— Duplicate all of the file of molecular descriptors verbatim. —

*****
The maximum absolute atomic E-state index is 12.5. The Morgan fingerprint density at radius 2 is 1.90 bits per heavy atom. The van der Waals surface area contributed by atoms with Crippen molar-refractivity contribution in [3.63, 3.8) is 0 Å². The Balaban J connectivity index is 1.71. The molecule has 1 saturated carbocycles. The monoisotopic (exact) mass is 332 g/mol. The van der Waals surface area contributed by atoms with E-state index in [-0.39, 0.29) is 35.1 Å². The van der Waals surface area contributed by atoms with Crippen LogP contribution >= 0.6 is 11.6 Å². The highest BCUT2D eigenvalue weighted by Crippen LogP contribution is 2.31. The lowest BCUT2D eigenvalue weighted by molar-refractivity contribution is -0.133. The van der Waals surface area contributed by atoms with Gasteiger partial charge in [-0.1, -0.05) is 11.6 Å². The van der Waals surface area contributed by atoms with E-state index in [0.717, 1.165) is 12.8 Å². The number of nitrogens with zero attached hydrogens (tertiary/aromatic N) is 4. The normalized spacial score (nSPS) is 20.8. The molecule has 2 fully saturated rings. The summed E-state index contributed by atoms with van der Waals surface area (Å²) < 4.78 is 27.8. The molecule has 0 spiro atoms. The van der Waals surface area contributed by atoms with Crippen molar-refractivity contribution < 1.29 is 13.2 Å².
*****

The maximum absolute atomic E-state index is 12.5. The Morgan fingerprint density at radius 2 is 1.90 bits per heavy atom. The van der Waals surface area contributed by atoms with Crippen molar-refractivity contribution in [3.63, 3.8) is 0 Å². The Balaban J connectivity index is 1.71. The molecule has 1 saturated carbocycles. The monoisotopic (exact) mass is 332 g/mol. The van der Waals surface area contributed by atoms with E-state index in [-0.39, 0.29) is 35.1 Å². The van der Waals surface area contributed by atoms with Crippen LogP contribution >= 0.6 is 11.6 Å². The highest BCUT2D eigenvalue weighted by Crippen LogP contribution is 2.31. The lowest BCUT2D eigenvalue weighted by molar-refractivity contribution is -0.133. The van der Waals surface area contributed by atoms with Gasteiger partial charge in [-0.1, -0.05) is 11.6 Å². The van der Waals surface area contributed by atoms with E-state index in [0.717, 1.165) is 12.8 Å². The number of nitrogens with zero attached hydrogens (tertiary/aromatic N) is 4. The normalized spacial score (nSPS) is 20.8. The molecule has 2 fully saturated rings. The summed E-state index contributed by atoms with van der Waals surface area (Å²) < 4.78 is 27.8. The molecule has 0 spiro atoms. The van der Waals surface area contributed by atoms with Crippen molar-refractivity contribution < 1.29 is 13.2 Å².